CULTURE AND RELIGION ON WOMEN’S REPRODUCTIVE HEALTHCARE IN RURAL BANGLADESH


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Authors

  • HELEN MANNAN Researcher, Department of Anthropology, University of Dhaka.

DOI:

https://doi.org/10.46291/IJOSPERvol6iss1pp38-53

Keywords:

Culture, Religion, Women’s Reproductive Healthcare, Rural Bangladesh.

Abstract

Health and healthcare of a community is largely determined by the culture, religion and behavior the people of the community hold. People’s culture including religion, values, beliefs and behavior during health and illness are important variables in studying health and healthcare. The present study has dealt with how and to what extent the culture, religion and practices of rural Bangladesh affect its women’s reproductive health and healthcare. Finally, the study tends to conclude that the rural culture and religion exerts significant negative impact on women’s reproductive healthcare.

References

UNFPA, State of World Population 2008: Reaching Common Ground: Culture, Gender and Human Rights, UNFPA, 2008, p. 12.

Therese Blanchet, Meanings and Rituals of Birth in Rural Bangladesh, UPL, 1992, p. 39.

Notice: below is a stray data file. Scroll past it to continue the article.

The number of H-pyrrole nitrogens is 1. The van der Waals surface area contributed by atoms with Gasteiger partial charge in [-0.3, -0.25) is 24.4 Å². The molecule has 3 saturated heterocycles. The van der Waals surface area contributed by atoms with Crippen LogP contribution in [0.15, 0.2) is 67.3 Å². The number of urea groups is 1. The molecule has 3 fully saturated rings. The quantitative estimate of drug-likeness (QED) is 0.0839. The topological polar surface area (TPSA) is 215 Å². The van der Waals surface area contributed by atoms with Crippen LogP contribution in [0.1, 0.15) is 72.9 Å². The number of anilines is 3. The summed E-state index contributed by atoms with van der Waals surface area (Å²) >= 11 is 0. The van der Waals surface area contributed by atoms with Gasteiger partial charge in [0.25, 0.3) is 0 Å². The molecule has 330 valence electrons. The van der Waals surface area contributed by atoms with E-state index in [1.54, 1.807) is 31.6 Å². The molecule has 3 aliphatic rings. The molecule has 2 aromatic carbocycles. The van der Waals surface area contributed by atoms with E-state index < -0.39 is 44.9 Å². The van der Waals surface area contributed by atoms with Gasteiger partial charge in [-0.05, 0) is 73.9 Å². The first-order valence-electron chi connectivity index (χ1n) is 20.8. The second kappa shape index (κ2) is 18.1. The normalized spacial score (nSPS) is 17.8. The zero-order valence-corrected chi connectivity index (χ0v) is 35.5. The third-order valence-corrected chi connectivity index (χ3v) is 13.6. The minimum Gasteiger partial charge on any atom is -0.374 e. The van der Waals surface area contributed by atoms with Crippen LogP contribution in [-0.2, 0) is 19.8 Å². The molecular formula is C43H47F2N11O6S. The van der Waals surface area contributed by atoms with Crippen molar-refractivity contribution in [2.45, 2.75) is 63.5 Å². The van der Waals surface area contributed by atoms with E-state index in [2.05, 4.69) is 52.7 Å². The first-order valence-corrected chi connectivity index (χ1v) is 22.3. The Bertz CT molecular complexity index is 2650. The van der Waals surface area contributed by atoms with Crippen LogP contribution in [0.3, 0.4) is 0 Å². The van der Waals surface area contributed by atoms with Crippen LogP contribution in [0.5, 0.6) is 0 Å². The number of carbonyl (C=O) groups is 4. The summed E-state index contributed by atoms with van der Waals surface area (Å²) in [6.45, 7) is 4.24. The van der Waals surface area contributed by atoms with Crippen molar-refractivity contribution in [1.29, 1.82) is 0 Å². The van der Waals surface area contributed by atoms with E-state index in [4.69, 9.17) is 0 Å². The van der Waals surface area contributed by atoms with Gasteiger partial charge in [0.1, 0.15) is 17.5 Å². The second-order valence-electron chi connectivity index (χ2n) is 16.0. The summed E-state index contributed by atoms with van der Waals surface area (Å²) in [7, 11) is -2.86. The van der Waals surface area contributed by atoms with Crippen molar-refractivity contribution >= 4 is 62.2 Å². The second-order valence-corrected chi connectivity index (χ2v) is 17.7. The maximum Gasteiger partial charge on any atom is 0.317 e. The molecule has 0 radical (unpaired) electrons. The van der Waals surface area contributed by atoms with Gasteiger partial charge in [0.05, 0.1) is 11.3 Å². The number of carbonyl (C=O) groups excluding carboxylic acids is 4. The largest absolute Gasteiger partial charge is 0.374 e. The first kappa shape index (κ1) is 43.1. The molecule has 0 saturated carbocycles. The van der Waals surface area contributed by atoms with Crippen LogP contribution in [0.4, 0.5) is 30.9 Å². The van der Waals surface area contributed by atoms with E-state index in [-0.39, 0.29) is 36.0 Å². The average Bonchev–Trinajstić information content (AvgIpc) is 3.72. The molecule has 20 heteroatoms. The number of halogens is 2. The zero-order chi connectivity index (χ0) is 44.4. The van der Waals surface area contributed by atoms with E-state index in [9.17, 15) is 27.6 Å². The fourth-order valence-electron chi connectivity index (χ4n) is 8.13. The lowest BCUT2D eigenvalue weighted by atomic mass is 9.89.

In Rathura I have talked with Shefali (16) who is still feels very much shy about her menstruation even after 5 years of her menstrual experience. She didn’t want to talk with me, her mami (aunt) described about her first experience of menstruation.

Semai and paesh are two traditional homemade foods in rural Bangladesh.

Rural villagers have strong belief in ghost though they can’t observe it.

It has been observed in the research field.

Older women of Rathura are less conscious than younger. Education, media (both print and electronic), healthcare facilities all were absent during their time.

Mr. Rafiq is a family planning worker in Rathura though the villagers called him as

Dr. because of his 20 years of healthcare service.

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Published

2019-04-04

How to Cite

HELEN MANNAN. (2019). CULTURE AND RELIGION ON WOMEN’S REPRODUCTIVE HEALTHCARE IN RURAL BANGLADESH. International Journal of Social, Political and Economic Research, 6(1), 38–53. https://doi.org/10.46291/IJOSPERvol6iss1pp38-53

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